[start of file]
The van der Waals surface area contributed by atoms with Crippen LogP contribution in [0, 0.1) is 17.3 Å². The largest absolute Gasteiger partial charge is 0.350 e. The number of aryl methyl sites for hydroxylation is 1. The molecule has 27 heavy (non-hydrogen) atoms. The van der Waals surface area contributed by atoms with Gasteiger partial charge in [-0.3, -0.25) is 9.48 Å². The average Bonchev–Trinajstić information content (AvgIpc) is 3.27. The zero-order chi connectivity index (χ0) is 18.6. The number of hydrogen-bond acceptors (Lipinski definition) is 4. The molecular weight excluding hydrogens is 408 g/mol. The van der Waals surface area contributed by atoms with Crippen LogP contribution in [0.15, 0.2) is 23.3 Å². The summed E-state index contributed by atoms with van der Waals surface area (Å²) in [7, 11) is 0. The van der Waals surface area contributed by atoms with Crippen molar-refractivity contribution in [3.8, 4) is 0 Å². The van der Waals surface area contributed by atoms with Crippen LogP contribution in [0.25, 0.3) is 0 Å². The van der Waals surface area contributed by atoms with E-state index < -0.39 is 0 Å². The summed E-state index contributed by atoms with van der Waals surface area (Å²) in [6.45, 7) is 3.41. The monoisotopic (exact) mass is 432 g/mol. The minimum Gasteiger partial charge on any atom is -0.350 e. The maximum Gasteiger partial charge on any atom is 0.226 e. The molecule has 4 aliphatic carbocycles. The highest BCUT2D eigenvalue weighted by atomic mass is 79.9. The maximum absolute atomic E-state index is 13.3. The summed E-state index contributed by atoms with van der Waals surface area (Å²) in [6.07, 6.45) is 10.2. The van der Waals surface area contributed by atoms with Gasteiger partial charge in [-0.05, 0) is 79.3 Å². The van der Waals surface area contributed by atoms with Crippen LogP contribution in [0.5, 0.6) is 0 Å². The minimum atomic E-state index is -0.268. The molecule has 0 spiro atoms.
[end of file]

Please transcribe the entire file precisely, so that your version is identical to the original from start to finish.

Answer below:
The van der Waals surface area contributed by atoms with Crippen LogP contribution in [0, 0.1) is 17.3 Å². The largest absolute Gasteiger partial charge is 0.350 e. The number of aryl methyl sites for hydroxylation is 1. The molecule has 27 heavy (non-hydrogen) atoms. The van der Waals surface area contributed by atoms with Gasteiger partial charge in [-0.3, -0.25) is 9.48 Å². The average Bonchev–Trinajstić information content (AvgIpc) is 3.27. The zero-order chi connectivity index (χ0) is 18.6. The number of hydrogen-bond acceptors (Lipinski definition) is 4. The molecular weight excluding hydrogens is 408 g/mol. The van der Waals surface area contributed by atoms with Crippen LogP contribution in [0.15, 0.2) is 23.3 Å². The summed E-state index contributed by atoms with van der Waals surface area (Å²) in [7, 11) is 0. The van der Waals surface area contributed by atoms with Crippen molar-refractivity contribution in [3.8, 4) is 0 Å². The van der Waals surface area contributed by atoms with Crippen LogP contribution in [0.25, 0.3) is 0 Å². The van der Waals surface area contributed by atoms with E-state index < -0.39 is 0 Å². The summed E-state index contributed by atoms with van der Waals surface area (Å²) in [6.45, 7) is 3.41. The monoisotopic (exact) mass is 432 g/mol. The minimum Gasteiger partial charge on any atom is -0.350 e. The maximum Gasteiger partial charge on any atom is 0.226 e. The molecule has 4 aliphatic carbocycles. The highest BCUT2D eigenvalue weighted by atomic mass is 79.9. The maximum absolute atomic E-state index is 13.3. The summed E-state index contributed by atoms with van der Waals surface area (Å²) in [6.07, 6.45) is 10.2. The van der Waals surface area contributed by atoms with Gasteiger partial charge in [-0.05, 0) is 79.3 Å². The van der Waals surface area contributed by atoms with Crippen LogP contribution in [0.5, 0.6) is 0 Å². The minimum atomic E-state index is -0.268. The molecule has 0 spiro atoms.